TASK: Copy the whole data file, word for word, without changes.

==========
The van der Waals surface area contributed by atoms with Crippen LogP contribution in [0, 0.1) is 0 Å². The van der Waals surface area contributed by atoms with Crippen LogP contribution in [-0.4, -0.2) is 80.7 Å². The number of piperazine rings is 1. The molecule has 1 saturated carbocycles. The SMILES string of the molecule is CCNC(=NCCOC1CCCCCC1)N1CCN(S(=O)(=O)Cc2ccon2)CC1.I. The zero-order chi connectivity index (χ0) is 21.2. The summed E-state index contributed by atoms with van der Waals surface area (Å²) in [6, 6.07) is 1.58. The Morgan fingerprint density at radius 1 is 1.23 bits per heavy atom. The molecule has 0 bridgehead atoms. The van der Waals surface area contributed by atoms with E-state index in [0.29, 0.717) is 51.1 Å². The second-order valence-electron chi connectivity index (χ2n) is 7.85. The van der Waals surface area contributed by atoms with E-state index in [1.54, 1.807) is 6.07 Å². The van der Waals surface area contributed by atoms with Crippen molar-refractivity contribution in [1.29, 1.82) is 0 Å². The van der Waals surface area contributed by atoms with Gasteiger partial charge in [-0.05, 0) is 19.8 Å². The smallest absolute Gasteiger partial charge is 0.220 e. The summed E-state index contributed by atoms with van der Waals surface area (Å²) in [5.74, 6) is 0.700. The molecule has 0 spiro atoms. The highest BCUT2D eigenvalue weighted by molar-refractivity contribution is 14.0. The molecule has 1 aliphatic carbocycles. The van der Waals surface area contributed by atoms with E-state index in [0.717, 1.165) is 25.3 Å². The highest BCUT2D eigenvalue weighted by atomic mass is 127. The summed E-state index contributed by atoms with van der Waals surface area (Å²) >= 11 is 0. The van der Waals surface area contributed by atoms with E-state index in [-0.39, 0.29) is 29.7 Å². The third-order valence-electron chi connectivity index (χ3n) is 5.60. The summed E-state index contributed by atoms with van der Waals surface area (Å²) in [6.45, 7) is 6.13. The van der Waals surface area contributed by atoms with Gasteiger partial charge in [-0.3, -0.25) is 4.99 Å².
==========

The van der Waals surface area contributed by atoms with Crippen LogP contribution in [0, 0.1) is 0 Å². The van der Waals surface area contributed by atoms with Crippen LogP contribution in [-0.4, -0.2) is 80.7 Å². The number of piperazine rings is 1. The molecule has 1 saturated carbocycles. The SMILES string of the molecule is CCNC(=NCCOC1CCCCCC1)N1CCN(S(=O)(=O)Cc2ccon2)CC1.I. The zero-order chi connectivity index (χ0) is 21.2. The summed E-state index contributed by atoms with van der Waals surface area (Å²) in [6, 6.07) is 1.58. The Morgan fingerprint density at radius 1 is 1.23 bits per heavy atom. The molecule has 0 bridgehead atoms. The van der Waals surface area contributed by atoms with E-state index in [0.29, 0.717) is 51.1 Å². The second-order valence-electron chi connectivity index (χ2n) is 7.85. The van der Waals surface area contributed by atoms with E-state index in [1.54, 1.807) is 6.07 Å². The van der Waals surface area contributed by atoms with Crippen molar-refractivity contribution in [1.29, 1.82) is 0 Å². The van der Waals surface area contributed by atoms with Gasteiger partial charge in [-0.05, 0) is 19.8 Å². The smallest absolute Gasteiger partial charge is 0.220 e. The summed E-state index contributed by atoms with van der Waals surface area (Å²) in [5.74, 6) is 0.700. The molecule has 0 spiro atoms. The highest BCUT2D eigenvalue weighted by molar-refractivity contribution is 14.0. The molecule has 1 aliphatic carbocycles. The van der Waals surface area contributed by atoms with E-state index in [0.717, 1.165) is 25.3 Å². The highest BCUT2D eigenvalue weighted by atomic mass is 127. The summed E-state index contributed by atoms with van der Waals surface area (Å²) >= 11 is 0. The van der Waals surface area contributed by atoms with E-state index in [-0.39, 0.29) is 29.7 Å². The third-order valence-electron chi connectivity index (χ3n) is 5.60. The summed E-state index contributed by atoms with van der Waals surface area (Å²) in [6.45, 7) is 6.13. The van der Waals surface area contributed by atoms with Gasteiger partial charge in [-0.3, -0.25) is 4.99 Å².